About that Standing Desk You’re Lobbying For

Standing desks are all the rage in the workplace. They’ve been linked to weight loss, less back pain, and possibly lower anxiety levels.

But are all of those benefits necessarily true? Sure, it makes sense that standing and moving would burn lots more calories than sitting, but does it? A 2016 study in the Journal of Physical Activity and Health found otherwise. The study fitted 74 healthy people with masks that measured oxygen consumption as a reflection of how many calories they burned while doing computer work, watching TV, standing, or walking on a treadmill. The findings?

  • While sitting, subjects burned 80 calories/hour, about the same as typing or watching TV.
  • While standing, the number of calories burned was only slightly higher than while sitting — 88 calories/hour.
  • Walking burning 210 calories/hour.

OK, so if you stood at your desk for three hours instead of sitting, your increased calorie burning would equal…wait for it…24 extra calories. That’s about the number of calories in a carrot.

Hmm. So standing desks aren’t doing much for weight loss. They can help if your office chair is killing your back, but that can also be a factor of your posture, the quality of your chair, and other factors.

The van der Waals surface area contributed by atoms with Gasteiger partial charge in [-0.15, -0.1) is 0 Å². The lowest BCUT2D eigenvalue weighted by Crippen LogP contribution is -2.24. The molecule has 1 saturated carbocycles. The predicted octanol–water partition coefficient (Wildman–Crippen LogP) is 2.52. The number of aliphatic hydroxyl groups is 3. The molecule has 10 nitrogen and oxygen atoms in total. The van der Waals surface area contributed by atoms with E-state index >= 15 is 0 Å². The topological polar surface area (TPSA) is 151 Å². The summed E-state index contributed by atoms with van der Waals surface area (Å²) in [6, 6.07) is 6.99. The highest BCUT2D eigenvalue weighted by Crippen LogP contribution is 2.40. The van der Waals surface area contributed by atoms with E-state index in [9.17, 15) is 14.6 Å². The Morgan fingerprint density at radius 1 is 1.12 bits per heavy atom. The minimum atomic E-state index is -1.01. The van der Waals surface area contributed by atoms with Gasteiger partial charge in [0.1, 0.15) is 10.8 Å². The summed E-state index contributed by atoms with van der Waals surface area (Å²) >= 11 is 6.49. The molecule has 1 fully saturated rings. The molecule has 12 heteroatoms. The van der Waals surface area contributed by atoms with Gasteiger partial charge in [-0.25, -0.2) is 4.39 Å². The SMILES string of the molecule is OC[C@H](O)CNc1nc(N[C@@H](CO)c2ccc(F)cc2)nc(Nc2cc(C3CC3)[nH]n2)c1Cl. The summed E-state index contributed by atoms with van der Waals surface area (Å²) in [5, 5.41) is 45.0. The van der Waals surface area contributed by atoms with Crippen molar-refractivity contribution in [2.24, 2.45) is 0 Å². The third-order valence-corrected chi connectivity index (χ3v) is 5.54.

Since we deal with pain caused by sitting all day at Summit Healthcare Pain Clinic. Here are a couple other things you can do at work, rather than putting all of your eggs on lobbying for that $1000 standing desk.

  • Walk around— If you work from home or have an office, you could get one of those mini self-powered treadmills. They have two incline positions and fold up easily. Or you could just take a walk at lunch, and just get up and move about periodically throughout the day.
  • Desk dumbbells— While you may have to suffer office dumbbells, your body would like you to bring some desk dumbbells to work. These are two, three, and five-pound dumbbells that you can use for a few biceps curls while proofing that report or reading your emails. You can get neoprene sets that stack on Amazon.
  • Balance your sitting— A balance ball instead of a regular office chair is good for your back. Without a backrest, you’re forced to focus on your posture. Balancing also engages your core muscles. If a ball isn’t really an option, you can get a balance ball chair stool.
  • Sit up straight— Slouching toward your computer screen is no good for your back or your health in general. There is a tool called Upright Go that is a digital posture coach. It’s a strapless corrector that sits on your upper back and uses gentle vibrations to remind you to sit up when you begin to slouch.

So, while all of your co-workers have been badgering purchasing for a standing desk, you could do just as well or better by doing some of the above items. And you may stay in the good graces of the accounting department at the same time.

If you suffer from chronic back pain, try some of this stuff. If it doesn’t help, give Dr. Trujillo a call at Summit Healthcare Pain Clinic, (855) 768-4968. We can help.

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